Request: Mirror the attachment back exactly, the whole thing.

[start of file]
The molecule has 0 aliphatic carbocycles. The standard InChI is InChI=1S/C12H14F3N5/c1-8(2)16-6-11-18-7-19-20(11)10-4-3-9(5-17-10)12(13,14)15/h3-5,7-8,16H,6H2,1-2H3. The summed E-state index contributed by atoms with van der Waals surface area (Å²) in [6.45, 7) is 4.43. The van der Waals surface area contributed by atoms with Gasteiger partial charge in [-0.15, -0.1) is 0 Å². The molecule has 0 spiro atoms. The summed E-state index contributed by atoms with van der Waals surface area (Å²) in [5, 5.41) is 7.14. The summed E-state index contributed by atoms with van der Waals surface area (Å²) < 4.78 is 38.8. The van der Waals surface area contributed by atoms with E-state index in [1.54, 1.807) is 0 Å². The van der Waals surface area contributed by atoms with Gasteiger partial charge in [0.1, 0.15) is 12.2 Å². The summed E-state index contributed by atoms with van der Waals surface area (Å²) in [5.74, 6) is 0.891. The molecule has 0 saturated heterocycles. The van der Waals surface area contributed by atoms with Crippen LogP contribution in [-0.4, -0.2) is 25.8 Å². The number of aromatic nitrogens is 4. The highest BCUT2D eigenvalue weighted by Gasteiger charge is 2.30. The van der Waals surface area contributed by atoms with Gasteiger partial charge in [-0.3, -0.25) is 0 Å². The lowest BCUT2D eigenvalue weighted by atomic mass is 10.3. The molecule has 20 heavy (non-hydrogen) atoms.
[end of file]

The molecule has 0 aliphatic carbocycles. The standard InChI is InChI=1S/C12H14F3N5/c1-8(2)16-6-11-18-7-19-20(11)10-4-3-9(5-17-10)12(13,14)15/h3-5,7-8,16H,6H2,1-2H3. The summed E-state index contributed by atoms with van der Waals surface area (Å²) in [6.45, 7) is 4.43. The van der Waals surface area contributed by atoms with Gasteiger partial charge in [-0.15, -0.1) is 0 Å². The molecule has 0 spiro atoms. The summed E-state index contributed by atoms with van der Waals surface area (Å²) in [5, 5.41) is 7.14. The summed E-state index contributed by atoms with van der Waals surface area (Å²) < 4.78 is 38.8. The van der Waals surface area contributed by atoms with E-state index in [1.54, 1.807) is 0 Å². The van der Waals surface area contributed by atoms with Gasteiger partial charge in [0.1, 0.15) is 12.2 Å². The summed E-state index contributed by atoms with van der Waals surface area (Å²) in [5.74, 6) is 0.891. The molecule has 0 saturated heterocycles. The van der Waals surface area contributed by atoms with Crippen LogP contribution in [-0.4, -0.2) is 25.8 Å². The number of aromatic nitrogens is 4. The highest BCUT2D eigenvalue weighted by Gasteiger charge is 2.30. The van der Waals surface area contributed by atoms with Gasteiger partial charge in [-0.3, -0.25) is 0 Å². The lowest BCUT2D eigenvalue weighted by atomic mass is 10.3. The molecule has 20 heavy (non-hydrogen) atoms.